Detroit Tiger Legend Ty Cobb’s Check to Chinese Laundromat on Christmas Eve 1948 up for Auction
This is a rather unusual item to find on an auction site, but it does include a signature. In 1948, Detroit Tiger legend Ty Cobb, who had already been retired from baseball for twenty years at the time, apparently needed to get some of his laundry done in time for the Christmas holiday. He spent $5.82 for the service.
Heritage Auctions has the signed check that was made out to a Chinese laundromat from Christmas Eve that year. Along with the check framed in a leather portfolio, the item includes a photo of Cobb in action wearing his Detroit Tigers jersey and there is also an engraved plaque displaying some highlights and statistics from his Hall of Fame career during Major League Baseball's "dead-ball" era.
The Guide Value or Estimate for the item is $1,000 or higher. As of Tuesday morning, December 14, the item was going for $775. The auction will close on Saturday, December 18.
And it seems like checks signed by Cobb are an item people like to snag. In March of 2020, Heritage Auctions had another signed personal check by Cobb from 1948 was auctioned off. This one was made out to a hotel in July of that year and sold at auction for $775. Again, it is likely the signature on the checks that is the draw.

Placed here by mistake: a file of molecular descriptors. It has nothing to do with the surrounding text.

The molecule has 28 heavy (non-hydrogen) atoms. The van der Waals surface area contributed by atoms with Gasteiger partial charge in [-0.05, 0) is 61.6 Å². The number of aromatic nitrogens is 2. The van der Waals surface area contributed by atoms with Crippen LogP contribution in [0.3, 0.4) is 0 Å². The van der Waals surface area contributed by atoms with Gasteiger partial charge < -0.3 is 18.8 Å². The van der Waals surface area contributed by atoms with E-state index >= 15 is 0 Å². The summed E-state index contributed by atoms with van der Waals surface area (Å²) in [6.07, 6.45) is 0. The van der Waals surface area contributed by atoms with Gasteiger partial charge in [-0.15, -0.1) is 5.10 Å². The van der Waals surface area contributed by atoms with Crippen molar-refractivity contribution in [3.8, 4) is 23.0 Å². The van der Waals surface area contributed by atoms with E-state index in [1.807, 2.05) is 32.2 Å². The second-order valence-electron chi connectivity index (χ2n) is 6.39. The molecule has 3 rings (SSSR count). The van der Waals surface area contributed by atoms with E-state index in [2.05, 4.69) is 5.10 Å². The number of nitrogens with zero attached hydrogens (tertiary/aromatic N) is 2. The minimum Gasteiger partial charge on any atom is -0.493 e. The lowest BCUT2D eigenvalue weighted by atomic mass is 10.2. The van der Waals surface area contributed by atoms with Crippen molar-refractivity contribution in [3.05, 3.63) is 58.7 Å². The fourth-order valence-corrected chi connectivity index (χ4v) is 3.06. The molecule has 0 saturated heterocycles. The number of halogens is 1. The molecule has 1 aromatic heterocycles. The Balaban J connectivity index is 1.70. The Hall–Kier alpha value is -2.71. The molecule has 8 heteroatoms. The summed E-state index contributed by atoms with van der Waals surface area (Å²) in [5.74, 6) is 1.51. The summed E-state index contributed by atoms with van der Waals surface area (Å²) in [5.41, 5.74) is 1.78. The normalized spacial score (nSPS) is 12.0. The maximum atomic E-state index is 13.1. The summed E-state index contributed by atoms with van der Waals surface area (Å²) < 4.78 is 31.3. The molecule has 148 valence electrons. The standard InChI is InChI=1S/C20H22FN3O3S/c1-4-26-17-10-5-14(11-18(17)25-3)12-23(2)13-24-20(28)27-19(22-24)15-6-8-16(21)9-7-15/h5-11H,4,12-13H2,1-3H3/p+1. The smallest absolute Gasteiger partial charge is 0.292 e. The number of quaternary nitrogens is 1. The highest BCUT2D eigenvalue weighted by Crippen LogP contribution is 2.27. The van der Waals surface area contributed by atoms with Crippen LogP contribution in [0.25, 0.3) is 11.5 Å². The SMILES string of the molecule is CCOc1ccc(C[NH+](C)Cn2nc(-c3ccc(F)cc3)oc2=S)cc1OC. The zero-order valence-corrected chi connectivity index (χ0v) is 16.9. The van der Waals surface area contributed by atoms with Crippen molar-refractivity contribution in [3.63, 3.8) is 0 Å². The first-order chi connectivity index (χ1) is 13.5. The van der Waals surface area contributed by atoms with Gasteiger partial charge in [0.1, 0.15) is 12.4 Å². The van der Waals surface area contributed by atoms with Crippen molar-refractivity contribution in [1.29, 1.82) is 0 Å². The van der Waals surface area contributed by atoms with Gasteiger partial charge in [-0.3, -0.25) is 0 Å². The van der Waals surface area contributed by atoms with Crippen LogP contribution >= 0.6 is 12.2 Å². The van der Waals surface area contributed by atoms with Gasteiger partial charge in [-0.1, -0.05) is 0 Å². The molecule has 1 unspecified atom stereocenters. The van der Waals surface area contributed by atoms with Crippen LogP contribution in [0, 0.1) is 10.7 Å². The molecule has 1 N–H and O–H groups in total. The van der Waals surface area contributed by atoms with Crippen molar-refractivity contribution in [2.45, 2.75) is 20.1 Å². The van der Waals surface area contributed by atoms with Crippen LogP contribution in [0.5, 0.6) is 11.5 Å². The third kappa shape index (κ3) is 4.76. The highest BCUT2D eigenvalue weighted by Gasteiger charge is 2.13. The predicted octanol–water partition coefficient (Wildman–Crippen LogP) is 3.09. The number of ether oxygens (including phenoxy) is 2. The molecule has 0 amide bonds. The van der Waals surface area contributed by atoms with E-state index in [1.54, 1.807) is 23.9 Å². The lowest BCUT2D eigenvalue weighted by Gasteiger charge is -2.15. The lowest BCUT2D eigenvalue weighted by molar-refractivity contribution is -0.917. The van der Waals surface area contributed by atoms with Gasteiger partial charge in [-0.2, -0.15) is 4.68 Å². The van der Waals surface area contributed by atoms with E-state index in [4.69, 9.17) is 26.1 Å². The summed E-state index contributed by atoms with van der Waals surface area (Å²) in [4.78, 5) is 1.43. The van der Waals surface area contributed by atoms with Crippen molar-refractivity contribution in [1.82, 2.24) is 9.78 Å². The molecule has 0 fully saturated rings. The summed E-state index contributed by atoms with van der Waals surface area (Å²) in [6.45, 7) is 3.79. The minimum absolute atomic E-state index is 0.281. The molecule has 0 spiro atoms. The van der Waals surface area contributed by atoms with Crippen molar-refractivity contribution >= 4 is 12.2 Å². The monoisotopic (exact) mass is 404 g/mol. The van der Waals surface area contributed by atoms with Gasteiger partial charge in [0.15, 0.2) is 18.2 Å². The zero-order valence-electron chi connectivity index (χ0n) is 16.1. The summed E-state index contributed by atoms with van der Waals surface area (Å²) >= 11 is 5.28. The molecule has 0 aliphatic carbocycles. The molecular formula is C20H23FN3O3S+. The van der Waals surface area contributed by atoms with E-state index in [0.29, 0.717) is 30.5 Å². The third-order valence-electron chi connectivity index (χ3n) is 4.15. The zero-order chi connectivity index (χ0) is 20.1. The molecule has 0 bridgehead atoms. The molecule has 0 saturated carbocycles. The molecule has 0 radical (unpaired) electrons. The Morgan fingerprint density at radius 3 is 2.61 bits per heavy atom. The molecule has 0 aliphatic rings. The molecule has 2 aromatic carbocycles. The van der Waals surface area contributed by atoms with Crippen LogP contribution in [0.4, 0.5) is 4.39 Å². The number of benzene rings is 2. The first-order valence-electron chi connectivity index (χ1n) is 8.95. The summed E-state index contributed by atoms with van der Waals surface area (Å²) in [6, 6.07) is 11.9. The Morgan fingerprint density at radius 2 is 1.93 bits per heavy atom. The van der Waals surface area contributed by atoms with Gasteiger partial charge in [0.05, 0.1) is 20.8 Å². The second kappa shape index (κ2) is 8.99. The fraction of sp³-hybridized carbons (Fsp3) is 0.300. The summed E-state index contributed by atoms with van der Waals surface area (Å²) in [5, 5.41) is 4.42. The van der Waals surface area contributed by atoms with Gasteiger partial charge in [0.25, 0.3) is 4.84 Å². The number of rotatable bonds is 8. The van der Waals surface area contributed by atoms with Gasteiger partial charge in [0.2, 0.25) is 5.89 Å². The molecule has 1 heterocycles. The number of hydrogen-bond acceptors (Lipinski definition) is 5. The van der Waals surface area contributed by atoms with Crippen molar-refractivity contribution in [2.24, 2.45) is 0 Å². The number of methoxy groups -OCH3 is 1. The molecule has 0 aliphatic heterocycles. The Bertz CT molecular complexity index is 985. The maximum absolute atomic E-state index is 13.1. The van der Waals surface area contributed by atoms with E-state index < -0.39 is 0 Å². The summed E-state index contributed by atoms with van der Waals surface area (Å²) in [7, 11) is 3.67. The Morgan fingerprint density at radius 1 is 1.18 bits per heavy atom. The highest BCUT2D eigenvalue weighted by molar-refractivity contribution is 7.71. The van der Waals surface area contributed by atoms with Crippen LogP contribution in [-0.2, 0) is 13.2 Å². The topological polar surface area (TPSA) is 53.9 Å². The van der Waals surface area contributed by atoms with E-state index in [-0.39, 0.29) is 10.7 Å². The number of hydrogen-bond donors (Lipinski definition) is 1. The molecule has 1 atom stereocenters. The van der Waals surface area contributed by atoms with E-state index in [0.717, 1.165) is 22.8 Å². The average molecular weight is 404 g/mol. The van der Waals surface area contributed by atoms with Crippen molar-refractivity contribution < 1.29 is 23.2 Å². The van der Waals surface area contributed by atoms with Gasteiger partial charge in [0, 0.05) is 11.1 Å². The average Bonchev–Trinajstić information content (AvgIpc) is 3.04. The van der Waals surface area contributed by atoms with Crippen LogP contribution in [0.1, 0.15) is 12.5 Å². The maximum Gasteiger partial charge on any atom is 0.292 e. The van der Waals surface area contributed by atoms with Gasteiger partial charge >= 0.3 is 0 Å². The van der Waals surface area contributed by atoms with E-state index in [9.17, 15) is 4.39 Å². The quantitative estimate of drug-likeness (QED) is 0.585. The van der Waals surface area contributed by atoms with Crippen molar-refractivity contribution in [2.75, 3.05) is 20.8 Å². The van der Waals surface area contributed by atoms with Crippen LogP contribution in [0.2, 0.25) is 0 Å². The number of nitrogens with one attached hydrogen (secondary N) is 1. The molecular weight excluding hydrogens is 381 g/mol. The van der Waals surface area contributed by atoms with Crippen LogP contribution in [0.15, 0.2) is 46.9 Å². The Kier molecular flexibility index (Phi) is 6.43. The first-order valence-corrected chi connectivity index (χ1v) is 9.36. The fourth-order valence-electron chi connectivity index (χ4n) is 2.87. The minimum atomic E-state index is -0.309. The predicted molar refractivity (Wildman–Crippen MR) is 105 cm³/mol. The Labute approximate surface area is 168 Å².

Ty Cobb, whose real name was Tyrus Raymond Cobb, was born in Georgia in 1886 which helped him earn the nickname "The Georgia Peach". He spent 22 seasons with the Detroit Tigers, starting in 1905 on a $1,500 contract. During that time, he set around 90 baseball records, some of which are still in place. With a combined total of 4,065 runs scored and RBIs, it is still the most ever by any major league player. He still holds the highest career batting average at .366) and the most career batting titles with 11 or 12 (depending on the source).
He retired in 1928, finishing the last two years of his career with the Philadelphia Athletics. Cobb is considered by many baseball historians and journalists as the best player of the "dead-ball" era, and is generally seen as one of the greatest players of all time